After months of high-profile scrutiny, U.S. Rep. Heath Shuler, D-Waynesville, has been cleared in an ethics inquiry that examined whether the congressman used his influence to benefit one of his real estate deals in East Tennessee.
While Shuler’s office maintains the exoneration will put the issue to bed, opponents in the 11th Congressional District are keen to use information that surfaced during a series of inquiries to weaken the congressman’s position going into an election year.
Last Wednesday, the House Ethics Committee sent a letter to Shuler informing him that he had been cleared of any wrongdoing. It refuted claims that Shuler had used his influence on a congressional committee that oversees the Tennessee Valley Authority to garner preferential treatment for The Cove at Blackberry Ridge, a lakeside development in which he holds an ownership stake.
“We’re just glad it’s over,” said Doug Abrahms, Shuler’s director of communications. “This has dragged on for several months, and this will put an end to the issue.”
The allegations have hounded Shuler since June when the TVA Office of the Inspector General released a report that acknowledged the congressman had “contributed to the appearance of preferential treatment by continuing to pursue water access for Blackberry while a part owner of Blackberry and while sitting on a congressional committee with direct oversight of the very agency from which Blackberry was seeking a permit for water access.”
The pressure on Shuler intensified in September when the Knoxville News obtained an internal TVA personnel report that showed an employee had lied about the level of contact between Shuler and the TVA during its initial review process.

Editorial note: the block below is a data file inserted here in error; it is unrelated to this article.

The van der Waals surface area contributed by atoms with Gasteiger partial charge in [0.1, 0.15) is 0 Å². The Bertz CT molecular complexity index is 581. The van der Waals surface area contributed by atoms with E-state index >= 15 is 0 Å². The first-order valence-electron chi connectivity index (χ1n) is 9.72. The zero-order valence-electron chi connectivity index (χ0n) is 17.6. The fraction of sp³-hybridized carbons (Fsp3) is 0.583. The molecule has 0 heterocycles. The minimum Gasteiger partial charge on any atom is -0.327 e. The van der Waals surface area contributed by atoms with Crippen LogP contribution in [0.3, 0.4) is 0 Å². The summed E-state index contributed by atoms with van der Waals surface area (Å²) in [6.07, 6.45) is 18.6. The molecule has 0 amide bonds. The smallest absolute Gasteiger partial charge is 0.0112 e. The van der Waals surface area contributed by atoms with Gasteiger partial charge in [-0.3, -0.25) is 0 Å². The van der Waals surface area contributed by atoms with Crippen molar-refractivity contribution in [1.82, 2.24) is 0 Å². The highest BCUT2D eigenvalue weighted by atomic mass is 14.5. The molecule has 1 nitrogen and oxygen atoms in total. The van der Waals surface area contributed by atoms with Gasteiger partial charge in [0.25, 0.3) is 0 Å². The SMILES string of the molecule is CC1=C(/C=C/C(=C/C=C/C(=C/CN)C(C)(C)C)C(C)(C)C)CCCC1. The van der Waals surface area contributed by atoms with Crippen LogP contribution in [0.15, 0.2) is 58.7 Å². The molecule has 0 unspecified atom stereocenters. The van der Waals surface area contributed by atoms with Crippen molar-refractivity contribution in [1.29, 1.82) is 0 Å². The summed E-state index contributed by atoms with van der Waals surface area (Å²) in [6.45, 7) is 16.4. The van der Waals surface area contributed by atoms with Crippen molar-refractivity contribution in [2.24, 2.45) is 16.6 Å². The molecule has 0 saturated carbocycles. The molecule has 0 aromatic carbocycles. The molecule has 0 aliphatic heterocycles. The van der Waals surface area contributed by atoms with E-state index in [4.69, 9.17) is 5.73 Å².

While the House committee’s findings last week –– which reference reports from the TVA Inspector General’s office and the Federal Bureau of Investigation –– seem to leave Shuler in the clear, the long-term effects of the allegations on his reputation are not clear.
The letter Shuler’s office received last Wednesday from the House of Representatives Committee on Standards and Official Conduct categorically cleared him of using his influence to affect the outcome of the development’s land exchange application with the TVA’s Maintain and Gain Program.
“The Standards Committee, after thorough review, has determined that your actions in these matters were not improper in any way and did not violate House Rules,” the letter read. “Accordingly, after a careful review of the OIG report and findings, along with other information known to the Committee, the Committee is closing this matter without further action.”
The House committee went one step further in its exoneration, suggesting that Shuler had been made to suffer heightened scrutiny by TVA in an effort to avoid the appearance of political influence.
“In fact, the OIG also stated that it appeared that Blackberry was ‘forced to endure the Maintain and Gain gauntlet while others were simply told they could have their waterfront access,’” the letter said. “In other words, in order to avoid the appearance of partiality, Blackberry was held to a higher standard for approval than were others.”
But not everyone is satisfied that the letter represents the end of the issue, particularly not the Republicans in Shuler’s district who are gearing up for a run against the former Tennessee football star who unseated long-time incumbent Charles Taylor in part because of questions about ethics.
Robert Danos, chair of the Henderson County Republicans, challenged the credibility of the House ethics committee and said the charges leveled against Shuler aren’t going away as a result of last week’s letter.
“It’s not going to go away. We have in black and white that the OIG of the TVA said that Heath Shuler did in fact contact the TVA on behalf of Blackberry Ridge, and Rep. Shuler has denied that,” Danos said. “One of those two things has to be false, and I know which one I believe.”
Danos believes the issue is doubly important for Shuler because he beat Taylor with the help of questions about his ethical conduct.
“I don’t know of any serious observers of the 11th District who don’t believe that the only reason the district elected a Democrat was because of outstanding ethics issues with his predecessor,” Danos said.
Shuler became a partner in the Cove at Blackberry Ridge in 2005 and was elected to Congress in November of 2006. According to a financial statement, Shuler’s investment in the real estate project amounted to between $5 and $25 million.